You are correct. I misspoke. I and a number of people I spoke with and emailed with supported that. Not all the No voters. Mea culpa. They do have money in the salaries in the budget that they never will spend though, still. That is what they submitted to the voters in both the first and second referendums.
Steven DeVaux May 20, 2011 at 01:21 AM
Aaron, This article's headline is seriously misleading as to our communities process. The mill rate is not set until AFTER the budgets pass by the board of finance. The referendum is on spending only, and not it's sources of funding (local taxes, state grants, federal grants, gifts, etc.)
Play Nice in The Sand Box May 20, 2011 at 04:05 AM
Steven - you do have a point regarding how salaries relate to a budget (other article). I actually have some experience re: budgeting and budget controls -- not in a school environment -- but maybe some of the same principles would apply. Additionally, since I don't have a clue how Brookfield BOE manages the salary line item, they may already have these cost controls in place. The couple of companies that I worked at that handled financial management responsiblities well - budgeted the salary line item during the first iteration of the budget. In those salary budgets, the "slack" (in place of the word "slush fund") would occur when we had family leave situations and when an open position included an estimate for the salary and hire date. Obviously, the accuracy of these estimates determines the amount of "slack". After the initial iteration of the budget, upside (or slack) from salary savings were claculated and factored into the salary forecast by financial management for the remainder of the budget cycle. HOWEVER, that "slack" was never redistributed within that Divisions cost budget . In other words, Division heads were still responsible to deliver cost containment for all non-salary line items and accountable for FTE for their salary costs. If that is what you are talking about, I think the most important thing is to maintain a consistent method for budgeting salary from year to year.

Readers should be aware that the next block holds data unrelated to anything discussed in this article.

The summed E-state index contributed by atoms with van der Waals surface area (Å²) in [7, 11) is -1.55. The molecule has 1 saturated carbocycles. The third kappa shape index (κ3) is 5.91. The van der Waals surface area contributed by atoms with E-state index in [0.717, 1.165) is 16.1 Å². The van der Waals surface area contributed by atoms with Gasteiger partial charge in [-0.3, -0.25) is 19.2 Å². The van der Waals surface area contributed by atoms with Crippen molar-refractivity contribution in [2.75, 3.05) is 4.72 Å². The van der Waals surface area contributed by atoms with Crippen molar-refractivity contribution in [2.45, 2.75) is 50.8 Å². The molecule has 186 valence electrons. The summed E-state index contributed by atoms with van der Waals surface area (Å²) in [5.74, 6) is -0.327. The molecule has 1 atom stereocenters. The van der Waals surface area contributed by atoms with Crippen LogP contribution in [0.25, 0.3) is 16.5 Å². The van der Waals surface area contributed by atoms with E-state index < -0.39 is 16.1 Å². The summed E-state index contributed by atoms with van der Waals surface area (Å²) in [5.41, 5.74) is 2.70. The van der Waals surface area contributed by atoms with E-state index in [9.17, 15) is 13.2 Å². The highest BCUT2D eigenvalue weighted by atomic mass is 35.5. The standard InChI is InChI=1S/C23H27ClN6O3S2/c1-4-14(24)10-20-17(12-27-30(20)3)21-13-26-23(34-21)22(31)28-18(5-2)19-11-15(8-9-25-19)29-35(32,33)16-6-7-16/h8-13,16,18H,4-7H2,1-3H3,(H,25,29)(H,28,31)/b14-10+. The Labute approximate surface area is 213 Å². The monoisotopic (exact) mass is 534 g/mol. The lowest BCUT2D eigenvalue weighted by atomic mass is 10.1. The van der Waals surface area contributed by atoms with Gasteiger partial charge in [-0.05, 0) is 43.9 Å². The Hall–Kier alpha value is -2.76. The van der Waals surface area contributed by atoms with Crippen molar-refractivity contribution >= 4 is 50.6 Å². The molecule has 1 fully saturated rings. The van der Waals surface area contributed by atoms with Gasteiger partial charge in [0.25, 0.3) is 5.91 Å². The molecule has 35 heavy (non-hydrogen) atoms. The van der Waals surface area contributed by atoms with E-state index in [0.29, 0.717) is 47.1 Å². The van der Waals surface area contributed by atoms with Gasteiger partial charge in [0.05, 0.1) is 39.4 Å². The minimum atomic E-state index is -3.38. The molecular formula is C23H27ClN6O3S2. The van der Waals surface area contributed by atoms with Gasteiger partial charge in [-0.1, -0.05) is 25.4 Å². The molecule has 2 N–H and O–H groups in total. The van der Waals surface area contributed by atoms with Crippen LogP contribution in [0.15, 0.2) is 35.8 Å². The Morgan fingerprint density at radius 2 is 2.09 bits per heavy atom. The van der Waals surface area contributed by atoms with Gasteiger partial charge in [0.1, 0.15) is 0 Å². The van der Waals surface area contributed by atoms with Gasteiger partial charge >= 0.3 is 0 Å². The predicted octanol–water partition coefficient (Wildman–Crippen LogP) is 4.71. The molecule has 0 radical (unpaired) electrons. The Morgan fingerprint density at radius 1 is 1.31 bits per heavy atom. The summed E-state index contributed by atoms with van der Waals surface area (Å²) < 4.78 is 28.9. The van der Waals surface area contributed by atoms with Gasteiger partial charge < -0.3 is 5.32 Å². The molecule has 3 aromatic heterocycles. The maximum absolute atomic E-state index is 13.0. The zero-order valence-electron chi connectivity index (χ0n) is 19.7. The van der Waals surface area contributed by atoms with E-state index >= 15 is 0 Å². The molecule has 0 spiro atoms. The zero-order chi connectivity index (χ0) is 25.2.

Steven DeVaux May 20, 2011 at 11:25 AM
When actual salaries underrun budgeted salaries every year, it's a telltale sign that the control, if in place is falling dramatically. They should present exactly, by name, lane, step how they developed the salary budget. That's public information. They haven't and won't unlike BoE's from the 1990's and early 2000's who published the salary schedule during the budget process and showed it. If they are, and I can't see how with the size differences between actual salary and budget at the end of each year, then the controls they have in place are failing and can't be relied on to give accurate information on the largest expense line in their budget. The old adage of "trust me, the numbers are right, they're the professionals" doesn't fly when the analysis proves otherwise. And they shouldn't require FOI's to hold off analysis until after the budget passes. People need to be given the right numbers to vote on, and in my opinion, have not been.